Focusing on Small-Scale Producers Is Key for Aquaculture Tech to Thrive in Southeast Asia

When you sit down to eat sushi or have smoked salmon for brunch, do you ever wonder where the fish comes from? Or how it’s produced? Or how it ended up on your table? Probably not – but just so you know, that piece of salmon that you often just casually pop into your mouth is a part of a multibillion-dollar industry — aquaculture. In 2018, world aquaculture production was 114.5 million tonnes, with a value of $263.6 billion. 

Aquaculture itself makes up a significant portion of the fishery industry, which in 2015, had a production of 199.7 million tonnes and presumably has seen an increase within the last five years. 

Fish like tuna or salmon may be top of mind when we think about seafood and we aren’t too surprised to learn that countries like Norway or Japan produce a significant amount of fishery products. But when it comes to seafood production as a whole, Southeast Asia is actually the leading region in the world. 

However, in spite of its large output, fisheries in this region still operate in very traditional ways that involve the use of old school nets and large amounts of manpower. These methods are low tech, inefficient and may even cause a negative impact on the environment. And although production has been growing year on year, production figures are sometimes uneven.

Many of the issues faced in the fishery industry can be solved with aquaculture technology that has already seen widespread use in other regions. So what’s stopping its implementation? 

Implementing aquaculture tech in Southeast Asia

Similar to the issues faced in the agriculture industry, the fishery industry is also one that is dominated by relatively small-scale fisheries operated by aging individuals. 

Not only do they typically not have the funds to implement new technologies, they often also don’t have the know-how that’s required when it comes to operating these new systems.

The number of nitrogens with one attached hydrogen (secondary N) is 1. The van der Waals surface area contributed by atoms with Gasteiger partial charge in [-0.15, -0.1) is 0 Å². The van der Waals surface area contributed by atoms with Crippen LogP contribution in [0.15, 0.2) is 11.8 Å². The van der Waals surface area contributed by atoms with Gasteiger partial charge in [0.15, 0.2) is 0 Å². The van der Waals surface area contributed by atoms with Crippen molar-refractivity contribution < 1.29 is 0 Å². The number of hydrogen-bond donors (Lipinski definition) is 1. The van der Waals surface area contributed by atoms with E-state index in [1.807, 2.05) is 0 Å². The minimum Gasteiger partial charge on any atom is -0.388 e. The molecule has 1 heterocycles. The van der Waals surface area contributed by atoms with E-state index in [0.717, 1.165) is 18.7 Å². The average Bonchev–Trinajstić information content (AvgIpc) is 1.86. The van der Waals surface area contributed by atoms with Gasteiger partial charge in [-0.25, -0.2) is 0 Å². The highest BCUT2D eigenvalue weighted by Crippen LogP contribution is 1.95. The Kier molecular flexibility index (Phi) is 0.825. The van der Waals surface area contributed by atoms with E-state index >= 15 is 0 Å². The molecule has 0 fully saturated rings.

This makes it difficult for big tech companies to enter and do business within the region. Small-scale fishery operators may not be the most suitable client due to their limitations in size, lack of infrastructure and limitation of growth. 

At the same time, research has shown that techniques that work for industrial fisheries aren’t always the best solutions for the small-scale fisheries prevalent in Southeast Asia. 

That said, there are companies and other research bodies that have been making headway into the region. Companies like JALA in Indonesia are looking for ways to manufacture aquaculture hardware efficiently. In Singapore, the Marine Aquaculture Centre’s focus is recirculating aquaculture systems (RAS).

RAS makes it possible for fish farmers to cultivate popular fishes like salmon or trout, thereby reducing the region’s dependence on imports of these foods. It also helps to reduce water consumption and pollution, as well as risk of diseases.

Overcoming the tech barrier

Rather than attempting to force the acceptance of new technology, companies that have found a measure of success in Southeast Asia have done so by creating solutions that work within the existing landscape. 

Companies have to find ways to gain acceptance by appealing to local needs. For example, Xpertsea, which is a Canadian company, managed to get 150 Thai shrimp farmers onto their platform through a strategic collaboration with NGOs

In Singapore, where there is a lack of natural water bodies, Hitachi Aquatec Engineering is assisting the government with water management in order to maintain sustainability for a range of uses, including aquaculture.  

eFishery in Indonesia, which has products like a smart feeder, cloud-based dashboard and data platform, recently launched eFishery Fund that acts as a financing vehicle for farmers.  

Innovating to meet local needs

For a long time, tech companies have been attempting to fit a square peg into a round hole by trying to get small-scale fishery operators to accept their “high tech solutions”. 

However, investors like Michael Dean, founding partner of AgFunder, are beginning to realise that “in Asia, the sectors with the highest potential are food tech and technology that can assist smallholders”.

If the aquaculture tech industry wants to grow in this region, it has to cater to the existing market. It has to provide solutions that make sense to the producers in the region.

According to the Asia Food Challenge Report, population growth, rising affluence and changing consumer demands will be the main drivers for increasing Asia’s expenditure on food. In the next 10 years, this expense is projected to grow to $8 trillion, which is more than double its current amount. 

Many tech investors and companies are still looking into “trending” industries like fintech and ecommerce. But those with an eye on the future are betting on agritech. 

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